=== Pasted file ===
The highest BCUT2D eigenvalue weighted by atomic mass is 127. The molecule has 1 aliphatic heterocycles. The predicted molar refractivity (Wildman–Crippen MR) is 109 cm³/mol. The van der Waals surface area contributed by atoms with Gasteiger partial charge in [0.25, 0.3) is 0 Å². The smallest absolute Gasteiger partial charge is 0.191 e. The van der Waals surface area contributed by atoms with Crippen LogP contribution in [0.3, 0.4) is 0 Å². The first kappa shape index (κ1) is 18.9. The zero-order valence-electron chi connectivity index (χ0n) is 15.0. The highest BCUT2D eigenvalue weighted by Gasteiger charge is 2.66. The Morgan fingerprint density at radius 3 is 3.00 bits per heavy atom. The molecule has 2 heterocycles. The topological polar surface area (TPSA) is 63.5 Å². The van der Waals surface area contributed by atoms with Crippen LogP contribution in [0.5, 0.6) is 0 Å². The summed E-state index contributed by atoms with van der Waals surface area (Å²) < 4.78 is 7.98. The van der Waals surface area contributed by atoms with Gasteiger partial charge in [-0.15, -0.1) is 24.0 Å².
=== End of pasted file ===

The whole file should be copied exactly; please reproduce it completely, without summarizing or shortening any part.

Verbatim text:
The highest BCUT2D eigenvalue weighted by atomic mass is 127. The molecule has 1 aliphatic heterocycles. The predicted molar refractivity (Wildman–Crippen MR) is 109 cm³/mol. The van der Waals surface area contributed by atoms with Gasteiger partial charge in [0.25, 0.3) is 0 Å². The smallest absolute Gasteiger partial charge is 0.191 e. The van der Waals surface area contributed by atoms with Crippen LogP contribution in [0.3, 0.4) is 0 Å². The first kappa shape index (κ1) is 18.9. The zero-order valence-electron chi connectivity index (χ0n) is 15.0. The highest BCUT2D eigenvalue weighted by Gasteiger charge is 2.66. The Morgan fingerprint density at radius 3 is 3.00 bits per heavy atom. The molecule has 2 heterocycles. The topological polar surface area (TPSA) is 63.5 Å². The van der Waals surface area contributed by atoms with Crippen LogP contribution in [0.5, 0.6) is 0 Å². The summed E-state index contributed by atoms with van der Waals surface area (Å²) < 4.78 is 7.98. The van der Waals surface area contributed by atoms with Gasteiger partial charge in [-0.15, -0.1) is 24.0 Å².